CIRS Blog about Rural California
Lorena M. Zavala. University of Seville, Sevilla, Spain
Antonio Jordán. University of Seville, Sevilla, Spain
Jorge Mataix-Solera. University Miguel Hernández, Elche, Spain
Artemi Cerdà. University of Valencia, Valencia, Spain
Originally posted at http://blogs.egu.eu/divisions/sss/ on March 3, 2015.
According to official statistics, during the 1990’s, about 1.5 million ha were burned in Spain. In the first decade of this century, the burned area in Spain also surpassed one million hectares. To put it in conventional TV surface units, the burned area in the past 20 years equals the provinces of Cáceres and Badajoz, or 274,000 soccer fields. The effects caused by the fire on the soil have been studied over the past 20 years by research groups who have made a significant contribution to the advancement and improvement of scientific knowledge.
Forest fires are a regular topic of conversation in our society, especially during summer conversations, and people agrees to describe forest fires as disasters. Instead, they disagree vehemently about forest management, restoration and prevention policies. We have never seen one of those familiar discussions in which a consensus has been reached. Nor have we seen people talking about the twinned management of fire and forest areas. We cannot understand fire as something alien to ecosystems.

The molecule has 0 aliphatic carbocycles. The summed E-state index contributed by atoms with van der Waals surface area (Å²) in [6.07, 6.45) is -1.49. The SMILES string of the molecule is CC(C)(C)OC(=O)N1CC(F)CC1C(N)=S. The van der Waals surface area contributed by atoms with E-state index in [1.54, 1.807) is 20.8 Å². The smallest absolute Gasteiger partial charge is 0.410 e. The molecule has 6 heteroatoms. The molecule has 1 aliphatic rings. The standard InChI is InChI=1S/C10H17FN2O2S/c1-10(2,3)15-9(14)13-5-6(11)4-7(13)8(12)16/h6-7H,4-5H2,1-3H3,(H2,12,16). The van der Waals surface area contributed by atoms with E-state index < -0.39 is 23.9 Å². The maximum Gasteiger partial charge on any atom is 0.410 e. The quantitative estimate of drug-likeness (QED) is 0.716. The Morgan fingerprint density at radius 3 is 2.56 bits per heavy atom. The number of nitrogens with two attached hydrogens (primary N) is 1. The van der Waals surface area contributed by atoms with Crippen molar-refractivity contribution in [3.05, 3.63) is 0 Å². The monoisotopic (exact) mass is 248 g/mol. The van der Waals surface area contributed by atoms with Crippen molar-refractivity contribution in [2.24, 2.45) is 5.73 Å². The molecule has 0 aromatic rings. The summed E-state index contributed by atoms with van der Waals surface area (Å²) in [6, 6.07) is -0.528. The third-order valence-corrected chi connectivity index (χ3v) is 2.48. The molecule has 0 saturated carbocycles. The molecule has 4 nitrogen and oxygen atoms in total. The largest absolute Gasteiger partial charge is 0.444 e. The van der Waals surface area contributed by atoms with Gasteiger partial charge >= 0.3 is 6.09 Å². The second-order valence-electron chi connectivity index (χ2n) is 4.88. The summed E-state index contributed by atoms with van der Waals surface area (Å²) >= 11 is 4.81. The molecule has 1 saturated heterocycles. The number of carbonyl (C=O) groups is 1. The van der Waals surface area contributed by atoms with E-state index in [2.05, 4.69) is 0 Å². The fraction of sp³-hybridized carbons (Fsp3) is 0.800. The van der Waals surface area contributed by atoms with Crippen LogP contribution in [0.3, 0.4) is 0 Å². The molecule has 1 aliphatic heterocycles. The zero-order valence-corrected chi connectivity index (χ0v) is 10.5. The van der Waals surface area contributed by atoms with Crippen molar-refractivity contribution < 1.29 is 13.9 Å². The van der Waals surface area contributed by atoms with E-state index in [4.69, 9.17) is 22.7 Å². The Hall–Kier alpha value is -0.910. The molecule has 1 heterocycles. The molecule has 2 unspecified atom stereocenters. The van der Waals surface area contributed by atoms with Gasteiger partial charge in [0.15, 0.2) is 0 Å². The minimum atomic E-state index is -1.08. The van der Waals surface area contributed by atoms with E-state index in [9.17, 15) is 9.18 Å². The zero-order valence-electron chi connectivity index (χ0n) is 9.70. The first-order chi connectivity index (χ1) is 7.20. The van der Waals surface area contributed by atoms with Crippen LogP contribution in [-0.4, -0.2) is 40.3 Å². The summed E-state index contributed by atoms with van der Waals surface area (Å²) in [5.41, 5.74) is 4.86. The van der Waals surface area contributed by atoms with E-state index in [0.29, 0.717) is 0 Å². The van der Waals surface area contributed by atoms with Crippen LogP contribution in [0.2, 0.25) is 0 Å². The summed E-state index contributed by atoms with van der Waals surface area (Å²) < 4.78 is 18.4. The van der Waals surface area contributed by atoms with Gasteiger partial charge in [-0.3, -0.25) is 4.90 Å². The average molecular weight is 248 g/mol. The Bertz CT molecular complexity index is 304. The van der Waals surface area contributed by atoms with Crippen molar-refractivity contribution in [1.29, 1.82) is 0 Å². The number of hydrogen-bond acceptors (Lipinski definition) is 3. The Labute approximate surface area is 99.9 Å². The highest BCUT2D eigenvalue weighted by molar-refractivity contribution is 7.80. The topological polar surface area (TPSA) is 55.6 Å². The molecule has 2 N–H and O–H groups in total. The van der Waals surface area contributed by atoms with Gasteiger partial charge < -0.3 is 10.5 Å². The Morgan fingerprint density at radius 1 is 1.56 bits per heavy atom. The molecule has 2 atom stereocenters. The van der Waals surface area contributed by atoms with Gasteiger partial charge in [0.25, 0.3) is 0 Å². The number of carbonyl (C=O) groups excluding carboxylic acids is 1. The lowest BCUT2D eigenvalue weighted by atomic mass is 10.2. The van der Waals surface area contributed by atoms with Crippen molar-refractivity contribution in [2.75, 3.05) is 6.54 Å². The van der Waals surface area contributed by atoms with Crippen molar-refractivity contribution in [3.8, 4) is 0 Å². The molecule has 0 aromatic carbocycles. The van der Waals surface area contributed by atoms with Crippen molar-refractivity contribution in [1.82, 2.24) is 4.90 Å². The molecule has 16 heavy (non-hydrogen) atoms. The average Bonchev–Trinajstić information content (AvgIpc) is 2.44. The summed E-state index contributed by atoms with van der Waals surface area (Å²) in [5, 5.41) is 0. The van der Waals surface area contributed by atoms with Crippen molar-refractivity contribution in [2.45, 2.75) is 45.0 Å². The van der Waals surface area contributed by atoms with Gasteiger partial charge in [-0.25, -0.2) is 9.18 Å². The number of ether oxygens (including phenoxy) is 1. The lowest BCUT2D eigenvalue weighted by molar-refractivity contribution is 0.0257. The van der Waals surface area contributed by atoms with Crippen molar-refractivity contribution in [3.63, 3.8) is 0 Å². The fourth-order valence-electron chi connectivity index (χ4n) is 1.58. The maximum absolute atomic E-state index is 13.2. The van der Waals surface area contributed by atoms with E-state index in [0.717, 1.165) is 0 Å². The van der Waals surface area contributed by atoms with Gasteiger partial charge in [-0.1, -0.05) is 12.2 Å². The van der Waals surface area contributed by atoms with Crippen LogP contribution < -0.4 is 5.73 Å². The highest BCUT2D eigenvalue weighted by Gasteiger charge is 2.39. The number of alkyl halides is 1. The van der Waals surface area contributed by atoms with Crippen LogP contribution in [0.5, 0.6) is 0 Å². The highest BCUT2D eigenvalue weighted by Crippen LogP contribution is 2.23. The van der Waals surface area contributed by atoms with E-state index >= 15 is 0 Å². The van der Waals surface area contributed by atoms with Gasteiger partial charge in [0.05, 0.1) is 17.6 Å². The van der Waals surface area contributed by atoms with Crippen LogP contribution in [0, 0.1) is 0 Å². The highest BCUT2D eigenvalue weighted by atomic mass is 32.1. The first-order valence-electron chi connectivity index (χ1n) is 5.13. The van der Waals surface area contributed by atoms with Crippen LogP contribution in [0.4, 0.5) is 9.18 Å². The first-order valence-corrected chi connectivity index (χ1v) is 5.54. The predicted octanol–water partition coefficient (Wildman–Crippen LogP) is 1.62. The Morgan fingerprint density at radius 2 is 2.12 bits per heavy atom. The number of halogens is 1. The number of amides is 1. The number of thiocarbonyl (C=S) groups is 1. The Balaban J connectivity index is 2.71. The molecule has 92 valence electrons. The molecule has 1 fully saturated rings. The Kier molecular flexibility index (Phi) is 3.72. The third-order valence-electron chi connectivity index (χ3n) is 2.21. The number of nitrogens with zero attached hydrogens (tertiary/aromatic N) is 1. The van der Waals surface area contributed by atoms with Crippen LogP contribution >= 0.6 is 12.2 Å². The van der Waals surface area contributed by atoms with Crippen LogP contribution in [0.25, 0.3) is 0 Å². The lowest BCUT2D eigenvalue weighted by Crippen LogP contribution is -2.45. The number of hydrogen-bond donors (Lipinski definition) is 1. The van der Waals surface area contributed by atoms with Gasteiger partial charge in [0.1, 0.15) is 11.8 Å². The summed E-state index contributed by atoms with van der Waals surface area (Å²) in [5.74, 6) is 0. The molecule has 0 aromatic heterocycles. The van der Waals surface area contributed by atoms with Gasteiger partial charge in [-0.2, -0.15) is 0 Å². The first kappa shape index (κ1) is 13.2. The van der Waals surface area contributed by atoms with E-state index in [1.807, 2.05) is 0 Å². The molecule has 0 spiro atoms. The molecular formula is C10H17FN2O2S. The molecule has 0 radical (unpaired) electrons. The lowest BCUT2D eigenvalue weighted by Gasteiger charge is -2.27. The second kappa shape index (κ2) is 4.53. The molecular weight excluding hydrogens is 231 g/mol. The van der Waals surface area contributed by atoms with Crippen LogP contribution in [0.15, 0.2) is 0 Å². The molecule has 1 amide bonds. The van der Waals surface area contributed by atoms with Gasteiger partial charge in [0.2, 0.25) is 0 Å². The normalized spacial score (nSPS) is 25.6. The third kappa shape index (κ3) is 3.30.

Undoubtedly, forest fires are an important part of the history of Mediterranean and most terrestrial ecosystems. Natural fires caused by lightning or other causes such as volcanic eruptions, have contributed to shape the history of vegetation, soils, and ultimately the landscape we know. Fire has been used by humans since 400,000 years ago and only about 10,000 years ago man learned to light a fire without relying on natural agents such as lightning.
Since then, the fire has been an excellent tool to harness and manage natural ecosystems worldwide. The Mediterranean landscape we know today has been shaped by the action of man for thousands of years, and the use of fire is not out of this process. The intense transformation of original forests in cropland and pastures since the fifteenth century to promote livestock, the exploitation of coal and wood, and human supply has been possible thanks to fire.
Since the mid-twentieth century, and as a result of urbanization and the abandonment of rural areas, traditional agricultural uses and management are being lost. Perhaps this is why, now, people see fire as an enemy that must be eradicated. The problem is not fire itself, but the modification of natural fire regimes in ecosystems.
This has turned fire, a natural ecological factor, in an environmental problem. The solution therefore is not as simple as the total eradication of fire. Burning shrubland.